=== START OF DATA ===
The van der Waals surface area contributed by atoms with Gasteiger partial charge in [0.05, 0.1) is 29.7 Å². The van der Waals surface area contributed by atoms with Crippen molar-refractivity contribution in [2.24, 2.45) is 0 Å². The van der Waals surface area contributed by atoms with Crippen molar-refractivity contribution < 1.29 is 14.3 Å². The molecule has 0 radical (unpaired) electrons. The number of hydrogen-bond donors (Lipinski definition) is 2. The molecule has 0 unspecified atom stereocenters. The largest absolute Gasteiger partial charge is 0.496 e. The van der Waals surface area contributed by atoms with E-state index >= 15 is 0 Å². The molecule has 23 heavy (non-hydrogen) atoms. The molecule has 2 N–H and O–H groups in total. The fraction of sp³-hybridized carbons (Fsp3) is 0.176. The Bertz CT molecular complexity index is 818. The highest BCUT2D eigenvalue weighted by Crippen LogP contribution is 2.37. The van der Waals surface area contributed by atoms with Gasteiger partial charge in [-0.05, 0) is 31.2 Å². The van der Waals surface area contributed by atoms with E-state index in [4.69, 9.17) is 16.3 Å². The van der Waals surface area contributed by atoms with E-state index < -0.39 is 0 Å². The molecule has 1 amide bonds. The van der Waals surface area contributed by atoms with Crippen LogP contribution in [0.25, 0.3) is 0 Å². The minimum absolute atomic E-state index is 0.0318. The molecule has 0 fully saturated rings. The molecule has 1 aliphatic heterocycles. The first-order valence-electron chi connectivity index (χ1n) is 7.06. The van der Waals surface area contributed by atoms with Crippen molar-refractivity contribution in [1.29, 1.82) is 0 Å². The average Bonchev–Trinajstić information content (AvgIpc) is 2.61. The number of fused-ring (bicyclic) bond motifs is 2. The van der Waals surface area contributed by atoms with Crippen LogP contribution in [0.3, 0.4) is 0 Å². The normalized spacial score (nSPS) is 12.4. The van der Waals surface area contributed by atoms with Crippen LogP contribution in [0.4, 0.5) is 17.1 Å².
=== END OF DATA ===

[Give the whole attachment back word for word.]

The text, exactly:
The van der Waals surface area contributed by atoms with Gasteiger partial charge in [0.05, 0.1) is 29.7 Å². The van der Waals surface area contributed by atoms with Crippen molar-refractivity contribution in [2.24, 2.45) is 0 Å². The van der Waals surface area contributed by atoms with Crippen molar-refractivity contribution < 1.29 is 14.3 Å². The molecule has 0 radical (unpaired) electrons. The number of hydrogen-bond donors (Lipinski definition) is 2. The molecule has 0 unspecified atom stereocenters. The largest absolute Gasteiger partial charge is 0.496 e. The van der Waals surface area contributed by atoms with E-state index >= 15 is 0 Å². The molecule has 23 heavy (non-hydrogen) atoms. The molecule has 2 N–H and O–H groups in total. The fraction of sp³-hybridized carbons (Fsp3) is 0.176. The Bertz CT molecular complexity index is 818. The highest BCUT2D eigenvalue weighted by Crippen LogP contribution is 2.37. The van der Waals surface area contributed by atoms with Gasteiger partial charge in [-0.05, 0) is 31.2 Å². The van der Waals surface area contributed by atoms with E-state index in [4.69, 9.17) is 16.3 Å². The van der Waals surface area contributed by atoms with E-state index < -0.39 is 0 Å². The molecule has 1 amide bonds. The van der Waals surface area contributed by atoms with Crippen LogP contribution in [0.25, 0.3) is 0 Å². The minimum absolute atomic E-state index is 0.0318. The molecule has 0 fully saturated rings. The molecule has 1 aliphatic heterocycles. The first-order valence-electron chi connectivity index (χ1n) is 7.06. The van der Waals surface area contributed by atoms with Crippen molar-refractivity contribution in [1.29, 1.82) is 0 Å². The average Bonchev–Trinajstić information content (AvgIpc) is 2.61. The number of fused-ring (bicyclic) bond motifs is 2. The van der Waals surface area contributed by atoms with Crippen LogP contribution in [0.3, 0.4) is 0 Å². The normalized spacial score (nSPS) is 12.4. The van der Waals surface area contributed by atoms with Crippen LogP contribution in [0.4, 0.5) is 17.1 Å².